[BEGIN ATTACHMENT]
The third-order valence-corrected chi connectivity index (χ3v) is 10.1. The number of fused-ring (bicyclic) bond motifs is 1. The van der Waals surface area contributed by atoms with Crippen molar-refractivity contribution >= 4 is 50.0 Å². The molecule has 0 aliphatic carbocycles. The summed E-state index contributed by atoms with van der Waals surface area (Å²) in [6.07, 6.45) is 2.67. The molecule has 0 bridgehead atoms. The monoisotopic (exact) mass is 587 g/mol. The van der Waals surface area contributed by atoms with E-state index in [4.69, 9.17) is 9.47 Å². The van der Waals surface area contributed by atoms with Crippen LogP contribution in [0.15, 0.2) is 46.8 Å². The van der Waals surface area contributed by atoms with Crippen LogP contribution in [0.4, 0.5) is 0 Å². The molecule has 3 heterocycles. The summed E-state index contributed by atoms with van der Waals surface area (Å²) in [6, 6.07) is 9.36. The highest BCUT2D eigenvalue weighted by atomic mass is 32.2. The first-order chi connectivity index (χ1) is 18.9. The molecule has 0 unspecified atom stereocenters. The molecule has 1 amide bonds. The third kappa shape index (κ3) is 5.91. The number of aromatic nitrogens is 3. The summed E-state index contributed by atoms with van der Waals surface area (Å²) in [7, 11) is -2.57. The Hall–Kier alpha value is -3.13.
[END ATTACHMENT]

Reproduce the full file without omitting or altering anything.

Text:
The third-order valence-corrected chi connectivity index (χ3v) is 10.1. The number of fused-ring (bicyclic) bond motifs is 1. The van der Waals surface area contributed by atoms with Crippen molar-refractivity contribution >= 4 is 50.0 Å². The molecule has 0 aliphatic carbocycles. The summed E-state index contributed by atoms with van der Waals surface area (Å²) in [6.07, 6.45) is 2.67. The molecule has 0 bridgehead atoms. The monoisotopic (exact) mass is 587 g/mol. The van der Waals surface area contributed by atoms with E-state index in [4.69, 9.17) is 9.47 Å². The van der Waals surface area contributed by atoms with Crippen LogP contribution in [0.15, 0.2) is 46.8 Å². The van der Waals surface area contributed by atoms with Crippen LogP contribution in [0.4, 0.5) is 0 Å². The molecule has 3 heterocycles. The summed E-state index contributed by atoms with van der Waals surface area (Å²) in [6, 6.07) is 9.36. The highest BCUT2D eigenvalue weighted by atomic mass is 32.2. The first-order chi connectivity index (χ1) is 18.9. The molecule has 0 unspecified atom stereocenters. The molecule has 1 amide bonds. The third kappa shape index (κ3) is 5.91. The number of aromatic nitrogens is 3. The summed E-state index contributed by atoms with van der Waals surface area (Å²) in [7, 11) is -2.57. The Hall–Kier alpha value is -3.13.